Lawrence Klein dies in Gladwyne, PA, at the age of 93.
Upon returning to America in autumn 1948, he joins the staff of the National Bureau of Economic Research on a post doctoral grant.
He earns his Ph.D. in Economics at the Massachusetts Institute of Technology (MIT) in 1944.
He joins the econometrics team at the Cowles Commission of the University of Chicago. There he builds a model of the US economy to forecast the development of business fluctuations and to study the effects of government economic policy. After World War II Klein uses his model to correctly predict, against the prevailing expectation, that there would be an economic upturn rather than a depression due to increasing consumer demand from returning servicemen.
He visits the Central High School at Omaha, where he graduates in 1937.
In 1954, Klein's brief membership in the Communist Party is made public, and he is denied tenure at the University of Michigan, in the wake of the McCarthy era. Klein moves to the University of Oxford, and develops an economic model of the United Kingdom known as the Oxford model.
With this second wife Sonia Adelson, he leaves for Norway in October 1947, to spend an academic year with Ragnar Frisch and Trygve Haavelmo. During 1948, he has the opportunity of visiting economists in different European countries.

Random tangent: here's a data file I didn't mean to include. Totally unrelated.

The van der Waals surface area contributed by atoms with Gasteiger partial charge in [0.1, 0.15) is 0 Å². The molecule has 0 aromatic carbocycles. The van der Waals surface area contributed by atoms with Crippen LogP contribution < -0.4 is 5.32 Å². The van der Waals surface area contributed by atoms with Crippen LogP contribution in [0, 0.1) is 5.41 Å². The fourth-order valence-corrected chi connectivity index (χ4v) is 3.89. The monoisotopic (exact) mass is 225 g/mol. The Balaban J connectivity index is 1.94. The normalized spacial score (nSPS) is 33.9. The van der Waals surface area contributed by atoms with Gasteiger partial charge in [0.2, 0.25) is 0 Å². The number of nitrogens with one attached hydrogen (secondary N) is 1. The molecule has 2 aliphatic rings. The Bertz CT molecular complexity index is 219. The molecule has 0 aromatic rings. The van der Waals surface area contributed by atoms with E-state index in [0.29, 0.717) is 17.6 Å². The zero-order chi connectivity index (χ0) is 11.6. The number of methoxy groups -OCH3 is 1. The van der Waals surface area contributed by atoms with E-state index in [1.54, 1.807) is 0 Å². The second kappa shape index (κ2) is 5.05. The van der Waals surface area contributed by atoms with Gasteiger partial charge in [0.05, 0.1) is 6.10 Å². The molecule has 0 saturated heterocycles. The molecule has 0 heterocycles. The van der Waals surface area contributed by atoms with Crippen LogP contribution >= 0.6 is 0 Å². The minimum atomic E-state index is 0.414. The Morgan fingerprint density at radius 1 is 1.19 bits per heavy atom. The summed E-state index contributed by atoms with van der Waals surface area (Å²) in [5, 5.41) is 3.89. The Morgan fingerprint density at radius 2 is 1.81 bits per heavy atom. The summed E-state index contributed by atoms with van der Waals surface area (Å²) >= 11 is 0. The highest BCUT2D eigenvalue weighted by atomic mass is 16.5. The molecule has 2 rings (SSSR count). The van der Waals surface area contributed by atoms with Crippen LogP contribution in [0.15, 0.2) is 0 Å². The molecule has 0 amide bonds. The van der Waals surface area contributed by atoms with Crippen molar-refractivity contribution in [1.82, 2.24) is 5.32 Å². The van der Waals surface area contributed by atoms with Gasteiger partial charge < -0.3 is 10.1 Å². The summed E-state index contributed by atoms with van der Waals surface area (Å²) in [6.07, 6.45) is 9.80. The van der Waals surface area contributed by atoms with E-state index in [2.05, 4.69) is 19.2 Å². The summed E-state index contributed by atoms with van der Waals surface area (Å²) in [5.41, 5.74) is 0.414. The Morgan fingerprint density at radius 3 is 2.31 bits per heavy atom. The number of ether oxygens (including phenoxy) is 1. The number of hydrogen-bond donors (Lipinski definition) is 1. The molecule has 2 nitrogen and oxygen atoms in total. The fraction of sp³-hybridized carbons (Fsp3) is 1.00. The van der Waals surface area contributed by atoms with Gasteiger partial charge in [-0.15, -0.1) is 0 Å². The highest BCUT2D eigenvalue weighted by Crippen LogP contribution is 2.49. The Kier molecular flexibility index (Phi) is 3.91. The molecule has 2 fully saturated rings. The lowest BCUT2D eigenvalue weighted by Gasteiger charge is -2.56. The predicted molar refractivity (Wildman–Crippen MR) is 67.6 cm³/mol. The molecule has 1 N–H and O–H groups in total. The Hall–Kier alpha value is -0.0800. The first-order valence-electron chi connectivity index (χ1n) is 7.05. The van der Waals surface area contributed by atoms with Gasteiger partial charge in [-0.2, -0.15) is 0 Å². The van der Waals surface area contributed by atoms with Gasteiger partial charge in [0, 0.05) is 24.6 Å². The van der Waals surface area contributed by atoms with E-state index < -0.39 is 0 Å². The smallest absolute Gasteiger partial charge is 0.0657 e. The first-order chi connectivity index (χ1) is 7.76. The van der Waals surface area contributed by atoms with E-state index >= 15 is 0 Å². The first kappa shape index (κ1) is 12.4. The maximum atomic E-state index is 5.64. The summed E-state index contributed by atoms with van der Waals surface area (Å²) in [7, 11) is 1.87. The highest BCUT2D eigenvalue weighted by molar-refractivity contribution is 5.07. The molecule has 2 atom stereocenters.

He completes his undergraduate training at the University of California (Berkeley) in 1942.
In 1958, he joins the Department of Economics of the University of Pennsylvania. During his years at Pennsylvania, he travels widely, working on modeling projects for many countries. In the '60s, Klein constructs the Wharton Econometric Forecasting Model. This is used to forecast fluctuations including national product, exports, investments, and consumption, and to study the effect on them of changes in taxation, public expenditure, oil price, etc.. He gets retired in 1991 and until his death he´s Emeritus at Pennsylvania.'
He attends public schools in Omaha. The experience of growing up during the Great Depression has a profound impact on his future career.
Lawrence Klein receives the 1980 Nobel Prize in Economics for his analysis of the effects of macroeconomic policy by econometric model building, as well as for his work in creating computer models to forecast economic trends in the field of econometrics.
Lawrence Klein is born in Omaha, NE, USA.
He joins the staff of the Survey Research Center, University of Michigan (jointly with the National Bureau of Economic Research for another year) to exploit the data that were being produced by George Katona's surveys of consumer finances. At the University of Michigan, Klein develops enhanced macroeconomic models.